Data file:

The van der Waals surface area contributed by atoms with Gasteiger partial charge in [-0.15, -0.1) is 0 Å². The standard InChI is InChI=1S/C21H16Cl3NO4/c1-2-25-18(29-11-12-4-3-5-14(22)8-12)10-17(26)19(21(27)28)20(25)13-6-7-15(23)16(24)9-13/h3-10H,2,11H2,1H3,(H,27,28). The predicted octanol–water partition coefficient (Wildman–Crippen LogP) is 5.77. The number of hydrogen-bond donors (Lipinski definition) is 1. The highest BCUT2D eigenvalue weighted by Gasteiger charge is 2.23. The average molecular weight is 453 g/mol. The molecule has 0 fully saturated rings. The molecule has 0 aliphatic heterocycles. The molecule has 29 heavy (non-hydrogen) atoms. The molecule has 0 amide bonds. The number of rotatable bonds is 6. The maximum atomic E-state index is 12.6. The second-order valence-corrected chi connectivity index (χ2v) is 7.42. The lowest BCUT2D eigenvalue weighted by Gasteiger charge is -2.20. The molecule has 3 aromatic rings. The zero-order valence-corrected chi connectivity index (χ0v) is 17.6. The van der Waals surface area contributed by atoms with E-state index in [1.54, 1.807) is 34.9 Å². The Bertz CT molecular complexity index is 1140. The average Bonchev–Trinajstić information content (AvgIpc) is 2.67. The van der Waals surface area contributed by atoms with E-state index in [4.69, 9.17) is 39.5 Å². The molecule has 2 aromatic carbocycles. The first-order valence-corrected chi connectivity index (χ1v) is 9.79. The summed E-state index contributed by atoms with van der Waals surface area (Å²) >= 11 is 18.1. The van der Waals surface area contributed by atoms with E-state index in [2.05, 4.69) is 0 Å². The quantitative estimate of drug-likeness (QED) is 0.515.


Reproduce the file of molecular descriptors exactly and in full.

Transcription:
The van der Waals surface area contributed by atoms with Gasteiger partial charge in [-0.15, -0.1) is 0 Å². The standard InChI is InChI=1S/C21H16Cl3NO4/c1-2-25-18(29-11-12-4-3-5-14(22)8-12)10-17(26)19(21(27)28)20(25)13-6-7-15(23)16(24)9-13/h3-10H,2,11H2,1H3,(H,27,28). The predicted octanol–water partition coefficient (Wildman–Crippen LogP) is 5.77. The number of hydrogen-bond donors (Lipinski definition) is 1. The highest BCUT2D eigenvalue weighted by Gasteiger charge is 2.23. The average molecular weight is 453 g/mol. The molecule has 0 fully saturated rings. The molecule has 0 aliphatic heterocycles. The molecule has 29 heavy (non-hydrogen) atoms. The molecule has 0 amide bonds. The number of rotatable bonds is 6. The maximum atomic E-state index is 12.6. The second-order valence-corrected chi connectivity index (χ2v) is 7.42. The lowest BCUT2D eigenvalue weighted by Gasteiger charge is -2.20. The molecule has 3 aromatic rings. The zero-order valence-corrected chi connectivity index (χ0v) is 17.6. The van der Waals surface area contributed by atoms with E-state index in [1.54, 1.807) is 34.9 Å². The Bertz CT molecular complexity index is 1140. The average Bonchev–Trinajstić information content (AvgIpc) is 2.67. The van der Waals surface area contributed by atoms with E-state index in [4.69, 9.17) is 39.5 Å². The molecule has 2 aromatic carbocycles. The first-order valence-corrected chi connectivity index (χ1v) is 9.79. The summed E-state index contributed by atoms with van der Waals surface area (Å²) >= 11 is 18.1. The van der Waals surface area contributed by atoms with E-state index in [2.05, 4.69) is 0 Å². The quantitative estimate of drug-likeness (QED) is 0.515.